As the discrete uniform random variable X can assume one of the 1, 2, â€¦, M with equal probability, this probability is actually . As the probability remains same across the labels, the nomenclature "uniform" is justified. It might appear at the outset that this is not a very useful random variable. However, the reader is cautioned that this intuition is not correct. As a simple case, this variable arises in many cases where simple random sampling is needed in action. The pmf of discrete RV is calculated as:
A simple plot of the probability distribution of a discrete uniform RV is demonstrated next:
> M = 10 > mylabels=1:M > prob_labels=rep(1/M,length(mylabels)) > dotchart(prob_labels,labels=mylabels,xlim=c(.08,.12), + xlab="Probability") > title("A Dot Chart for Probability of Discrete Uniform RV")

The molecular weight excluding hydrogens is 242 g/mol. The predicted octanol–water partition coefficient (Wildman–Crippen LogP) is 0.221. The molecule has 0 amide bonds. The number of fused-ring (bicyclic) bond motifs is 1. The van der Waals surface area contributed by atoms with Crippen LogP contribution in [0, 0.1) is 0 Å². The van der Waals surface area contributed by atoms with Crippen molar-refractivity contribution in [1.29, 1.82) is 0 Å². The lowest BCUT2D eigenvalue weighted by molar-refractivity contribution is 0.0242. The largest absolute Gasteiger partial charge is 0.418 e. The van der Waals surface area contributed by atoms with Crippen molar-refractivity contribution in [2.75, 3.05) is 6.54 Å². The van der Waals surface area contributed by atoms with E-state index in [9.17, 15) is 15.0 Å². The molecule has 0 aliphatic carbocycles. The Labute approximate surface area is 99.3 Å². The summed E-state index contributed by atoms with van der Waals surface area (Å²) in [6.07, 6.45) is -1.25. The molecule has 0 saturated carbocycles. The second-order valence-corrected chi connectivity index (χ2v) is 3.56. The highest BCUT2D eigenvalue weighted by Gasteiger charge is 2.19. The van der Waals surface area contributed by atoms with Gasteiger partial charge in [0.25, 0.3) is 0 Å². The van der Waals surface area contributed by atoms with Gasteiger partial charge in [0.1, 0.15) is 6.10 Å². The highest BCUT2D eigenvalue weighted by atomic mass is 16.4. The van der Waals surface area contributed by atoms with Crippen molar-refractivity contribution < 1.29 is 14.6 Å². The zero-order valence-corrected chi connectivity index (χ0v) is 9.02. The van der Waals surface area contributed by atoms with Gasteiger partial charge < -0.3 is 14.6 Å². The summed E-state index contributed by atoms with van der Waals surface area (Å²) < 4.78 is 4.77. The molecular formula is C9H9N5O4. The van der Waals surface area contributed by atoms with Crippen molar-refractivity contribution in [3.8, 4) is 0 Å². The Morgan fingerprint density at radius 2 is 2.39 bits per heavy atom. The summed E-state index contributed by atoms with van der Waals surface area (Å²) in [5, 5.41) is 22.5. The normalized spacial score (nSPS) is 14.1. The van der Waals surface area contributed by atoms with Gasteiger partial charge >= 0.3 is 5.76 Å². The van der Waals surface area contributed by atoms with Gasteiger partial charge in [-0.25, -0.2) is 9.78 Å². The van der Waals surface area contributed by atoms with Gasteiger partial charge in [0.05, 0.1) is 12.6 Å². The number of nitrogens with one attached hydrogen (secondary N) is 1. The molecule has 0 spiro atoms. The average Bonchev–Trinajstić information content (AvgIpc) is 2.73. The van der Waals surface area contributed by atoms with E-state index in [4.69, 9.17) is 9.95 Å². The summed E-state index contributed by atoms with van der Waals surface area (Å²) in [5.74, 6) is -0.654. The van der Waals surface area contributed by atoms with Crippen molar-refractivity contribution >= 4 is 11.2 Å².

Tip
Downloading the example code
You can download the example code files for all Packt books you have purchased from your account at http://www.packtpub.com. If you purchased this book elsewhere, you can visit http://www.packtpub.com/support and register to have the files emailed directly to you.
Recall the second question in the Experiments with uncertainty in computer science section, which asks "How many machines are likely to break down after a period of one year, two years, and three years?". When the outcomes involve uncertainty, the more appropriate question that we ask is related to the probability of the number of break downs being x. Consider a fixed time frame, say 2 years. To make the question more generic, we assume that we have n number of machines. Suppose that the probability of a breakdown for a given machine at any given time is p. The goal is to obtain the probability of x machines with breakdown, and implicitly (nx) functional machines. Now consider a fixed pattern where the first x units have failed and the remaining are functioning properly. All the n machines function independently of other machines. Thus, the probability of observing x machines in the breakdown state is .